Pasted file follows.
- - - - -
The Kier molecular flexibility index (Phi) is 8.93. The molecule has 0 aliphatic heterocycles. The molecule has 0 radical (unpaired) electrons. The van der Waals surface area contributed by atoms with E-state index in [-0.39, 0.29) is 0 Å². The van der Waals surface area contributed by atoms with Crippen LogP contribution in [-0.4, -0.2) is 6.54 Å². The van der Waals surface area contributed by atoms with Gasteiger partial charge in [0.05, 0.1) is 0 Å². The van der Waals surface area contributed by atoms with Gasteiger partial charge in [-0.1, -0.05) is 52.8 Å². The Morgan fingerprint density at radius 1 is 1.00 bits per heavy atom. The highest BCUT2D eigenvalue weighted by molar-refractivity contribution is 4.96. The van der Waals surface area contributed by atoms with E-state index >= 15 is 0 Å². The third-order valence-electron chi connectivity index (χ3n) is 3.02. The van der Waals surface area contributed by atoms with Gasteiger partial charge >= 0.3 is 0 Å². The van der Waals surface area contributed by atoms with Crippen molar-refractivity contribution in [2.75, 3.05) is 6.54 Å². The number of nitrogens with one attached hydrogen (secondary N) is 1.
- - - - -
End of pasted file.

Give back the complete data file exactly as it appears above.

The Kier molecular flexibility index (Phi) is 8.93. The molecule has 0 aliphatic heterocycles. The molecule has 0 radical (unpaired) electrons. The van der Waals surface area contributed by atoms with E-state index in [-0.39, 0.29) is 0 Å². The van der Waals surface area contributed by atoms with Crippen LogP contribution in [-0.4, -0.2) is 6.54 Å². The van der Waals surface area contributed by atoms with Gasteiger partial charge in [0.05, 0.1) is 0 Å². The van der Waals surface area contributed by atoms with Gasteiger partial charge in [-0.1, -0.05) is 52.8 Å². The Morgan fingerprint density at radius 1 is 1.00 bits per heavy atom. The highest BCUT2D eigenvalue weighted by molar-refractivity contribution is 4.96. The van der Waals surface area contributed by atoms with E-state index >= 15 is 0 Å². The third-order valence-electron chi connectivity index (χ3n) is 3.02. The van der Waals surface area contributed by atoms with Gasteiger partial charge >= 0.3 is 0 Å². The van der Waals surface area contributed by atoms with Crippen molar-refractivity contribution in [2.75, 3.05) is 6.54 Å². The number of nitrogens with one attached hydrogen (secondary N) is 1.